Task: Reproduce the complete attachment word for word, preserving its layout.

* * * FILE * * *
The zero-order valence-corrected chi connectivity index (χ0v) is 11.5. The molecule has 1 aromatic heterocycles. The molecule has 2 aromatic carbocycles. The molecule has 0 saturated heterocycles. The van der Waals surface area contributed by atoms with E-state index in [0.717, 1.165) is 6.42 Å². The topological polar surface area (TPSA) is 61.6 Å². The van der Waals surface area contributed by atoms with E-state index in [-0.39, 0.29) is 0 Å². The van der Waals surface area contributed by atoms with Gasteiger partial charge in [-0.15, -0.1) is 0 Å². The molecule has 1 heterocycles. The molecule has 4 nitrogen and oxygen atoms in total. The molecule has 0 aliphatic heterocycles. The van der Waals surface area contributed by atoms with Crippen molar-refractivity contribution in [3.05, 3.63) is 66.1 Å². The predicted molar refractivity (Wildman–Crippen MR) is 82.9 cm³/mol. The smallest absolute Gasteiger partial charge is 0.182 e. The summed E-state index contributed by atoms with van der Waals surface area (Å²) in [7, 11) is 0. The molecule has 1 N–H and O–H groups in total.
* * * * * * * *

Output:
The zero-order valence-corrected chi connectivity index (χ0v) is 11.5. The molecule has 1 aromatic heterocycles. The molecule has 2 aromatic carbocycles. The molecule has 0 saturated heterocycles. The van der Waals surface area contributed by atoms with E-state index in [0.717, 1.165) is 6.42 Å². The topological polar surface area (TPSA) is 61.6 Å². The van der Waals surface area contributed by atoms with E-state index in [-0.39, 0.29) is 0 Å². The van der Waals surface area contributed by atoms with Gasteiger partial charge in [-0.15, -0.1) is 0 Å². The molecule has 1 heterocycles. The molecule has 4 nitrogen and oxygen atoms in total. The molecule has 0 aliphatic heterocycles. The van der Waals surface area contributed by atoms with Crippen molar-refractivity contribution in [3.05, 3.63) is 66.1 Å². The predicted molar refractivity (Wildman–Crippen MR) is 82.9 cm³/mol. The smallest absolute Gasteiger partial charge is 0.182 e. The summed E-state index contributed by atoms with van der Waals surface area (Å²) in [7, 11) is 0. The molecule has 1 N–H and O–H groups in total.